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July 1984

Angioimmunoblastic Lymphadenopathy Followed by Kaposi's Sarcoma

Author Affiliations

From the Departments of Internal Medicine (Dr Kluin-Nelemans), Pathology (Dr Elbers), and Dermatology (Dr Ramselaar), St Antonius Hospital, Nieuwegein, the Netherlands.

Arch Dermatol. 1984;120(7):958-959. doi:10.1001/archderm.1984.01650430148025

Angioimmunoblastic lymphadenopathy with dysproteinemia (AILD) is an uncommon, nonneoplastic, lymphoproliferative disorder.1 Progression into non-Hodgkin's lymphoma takes place in 10% to 30% of the cases, but an association with other malignant neoplasms occurs only rarely.1,2 Previously the occurrence of Kaposi's sarcoma in patients with AILD has been described in three patients.3-5 In this article, a fourth patient is described in whom the unique combination of both diseases was found in one lymph node.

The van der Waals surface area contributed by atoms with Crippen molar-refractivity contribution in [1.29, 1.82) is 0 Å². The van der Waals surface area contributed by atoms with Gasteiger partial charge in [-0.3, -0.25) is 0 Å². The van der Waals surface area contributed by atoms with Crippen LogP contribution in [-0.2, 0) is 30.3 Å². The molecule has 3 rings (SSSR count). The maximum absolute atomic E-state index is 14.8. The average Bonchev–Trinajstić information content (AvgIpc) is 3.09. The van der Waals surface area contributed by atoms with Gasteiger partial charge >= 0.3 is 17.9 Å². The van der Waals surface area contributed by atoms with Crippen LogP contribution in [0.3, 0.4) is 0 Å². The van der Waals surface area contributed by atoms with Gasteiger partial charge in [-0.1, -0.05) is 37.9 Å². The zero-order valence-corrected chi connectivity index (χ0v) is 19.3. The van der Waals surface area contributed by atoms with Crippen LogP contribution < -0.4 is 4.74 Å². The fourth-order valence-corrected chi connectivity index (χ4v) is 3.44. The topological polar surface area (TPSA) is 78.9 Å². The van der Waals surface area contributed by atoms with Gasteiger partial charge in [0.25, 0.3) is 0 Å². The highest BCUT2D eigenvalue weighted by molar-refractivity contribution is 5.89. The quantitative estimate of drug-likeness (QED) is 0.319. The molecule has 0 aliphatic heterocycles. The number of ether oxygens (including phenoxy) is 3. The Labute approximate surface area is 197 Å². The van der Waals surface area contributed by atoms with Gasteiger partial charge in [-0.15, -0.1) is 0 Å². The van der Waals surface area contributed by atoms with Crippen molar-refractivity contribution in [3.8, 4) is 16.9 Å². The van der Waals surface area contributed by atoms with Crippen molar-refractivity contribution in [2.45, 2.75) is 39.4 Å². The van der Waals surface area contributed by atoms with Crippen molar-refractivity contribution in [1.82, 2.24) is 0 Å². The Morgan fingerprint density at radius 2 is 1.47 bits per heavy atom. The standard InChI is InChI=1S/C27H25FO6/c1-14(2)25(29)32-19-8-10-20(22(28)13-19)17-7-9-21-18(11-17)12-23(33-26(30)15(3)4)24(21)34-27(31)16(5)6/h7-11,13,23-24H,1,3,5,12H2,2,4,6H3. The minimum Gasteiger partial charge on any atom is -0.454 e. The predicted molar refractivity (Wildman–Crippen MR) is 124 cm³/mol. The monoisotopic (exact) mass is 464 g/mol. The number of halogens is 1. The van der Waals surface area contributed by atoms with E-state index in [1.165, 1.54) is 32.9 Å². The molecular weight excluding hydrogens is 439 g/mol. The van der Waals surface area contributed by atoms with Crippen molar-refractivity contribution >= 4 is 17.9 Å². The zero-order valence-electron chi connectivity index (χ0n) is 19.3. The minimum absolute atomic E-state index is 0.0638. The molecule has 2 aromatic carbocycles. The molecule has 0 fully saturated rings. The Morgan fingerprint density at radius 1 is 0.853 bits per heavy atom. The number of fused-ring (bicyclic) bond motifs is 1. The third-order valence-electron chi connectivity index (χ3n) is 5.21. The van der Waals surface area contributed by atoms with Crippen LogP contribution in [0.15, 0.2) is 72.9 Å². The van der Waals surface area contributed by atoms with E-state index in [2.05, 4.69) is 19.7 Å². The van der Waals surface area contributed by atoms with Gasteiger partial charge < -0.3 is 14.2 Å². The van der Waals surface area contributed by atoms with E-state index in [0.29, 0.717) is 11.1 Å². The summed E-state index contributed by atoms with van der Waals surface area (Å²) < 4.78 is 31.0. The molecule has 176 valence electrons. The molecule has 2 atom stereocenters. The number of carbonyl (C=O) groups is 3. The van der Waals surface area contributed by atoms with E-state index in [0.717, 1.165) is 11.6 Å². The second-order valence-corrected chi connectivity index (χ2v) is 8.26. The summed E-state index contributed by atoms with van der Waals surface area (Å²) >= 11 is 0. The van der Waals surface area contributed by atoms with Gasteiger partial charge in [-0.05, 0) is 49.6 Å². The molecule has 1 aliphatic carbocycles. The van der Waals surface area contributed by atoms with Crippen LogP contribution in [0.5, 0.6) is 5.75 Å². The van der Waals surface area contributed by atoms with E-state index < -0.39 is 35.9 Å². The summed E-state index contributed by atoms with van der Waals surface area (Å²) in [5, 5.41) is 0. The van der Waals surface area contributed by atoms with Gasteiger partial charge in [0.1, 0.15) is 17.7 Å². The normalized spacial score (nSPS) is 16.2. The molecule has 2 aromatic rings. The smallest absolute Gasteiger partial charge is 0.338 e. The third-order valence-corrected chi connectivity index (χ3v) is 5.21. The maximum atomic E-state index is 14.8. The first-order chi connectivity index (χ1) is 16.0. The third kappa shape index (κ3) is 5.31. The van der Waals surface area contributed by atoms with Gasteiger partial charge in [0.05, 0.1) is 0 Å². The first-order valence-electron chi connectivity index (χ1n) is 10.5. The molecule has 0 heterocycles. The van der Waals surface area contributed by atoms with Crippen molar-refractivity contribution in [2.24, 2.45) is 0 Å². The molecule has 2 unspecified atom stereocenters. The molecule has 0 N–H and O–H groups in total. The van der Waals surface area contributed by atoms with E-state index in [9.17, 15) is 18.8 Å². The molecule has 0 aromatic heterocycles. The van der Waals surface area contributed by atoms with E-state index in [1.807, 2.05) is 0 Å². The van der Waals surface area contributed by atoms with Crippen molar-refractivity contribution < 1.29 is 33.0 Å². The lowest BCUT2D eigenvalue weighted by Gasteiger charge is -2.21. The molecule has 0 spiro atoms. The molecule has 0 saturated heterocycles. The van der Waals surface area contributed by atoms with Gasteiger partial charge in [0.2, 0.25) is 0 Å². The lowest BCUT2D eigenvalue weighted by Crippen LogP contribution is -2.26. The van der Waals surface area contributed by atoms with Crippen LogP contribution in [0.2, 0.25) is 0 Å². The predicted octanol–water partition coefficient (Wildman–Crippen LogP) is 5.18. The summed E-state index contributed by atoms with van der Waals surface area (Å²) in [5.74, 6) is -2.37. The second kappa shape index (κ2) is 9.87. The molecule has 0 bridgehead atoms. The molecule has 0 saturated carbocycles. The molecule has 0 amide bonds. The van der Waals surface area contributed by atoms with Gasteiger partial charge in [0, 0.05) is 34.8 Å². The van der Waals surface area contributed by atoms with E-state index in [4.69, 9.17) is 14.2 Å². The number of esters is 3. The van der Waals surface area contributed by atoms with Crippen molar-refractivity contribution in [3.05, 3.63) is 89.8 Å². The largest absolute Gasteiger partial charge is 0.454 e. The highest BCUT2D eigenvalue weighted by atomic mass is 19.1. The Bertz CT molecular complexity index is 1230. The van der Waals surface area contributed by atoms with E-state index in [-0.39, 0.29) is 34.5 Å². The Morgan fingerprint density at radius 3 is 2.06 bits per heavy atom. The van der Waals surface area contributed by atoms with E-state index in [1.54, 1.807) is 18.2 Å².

Report of a Case  Plaques and nodules developed on both feet of a 76-year-old man six weeks before he was admitted to the hospital. During the previous months, he had experienced bouts of fever with generalized pruritus. For the past year he had taken aminophylline and doxycycline hydrochloride for chronic bronchitis. Physical examination disclosed firm, movable, nontender lymph nodes, ranging in size from 1 to 3 cm in diameter, that were palpated in the submandibular,

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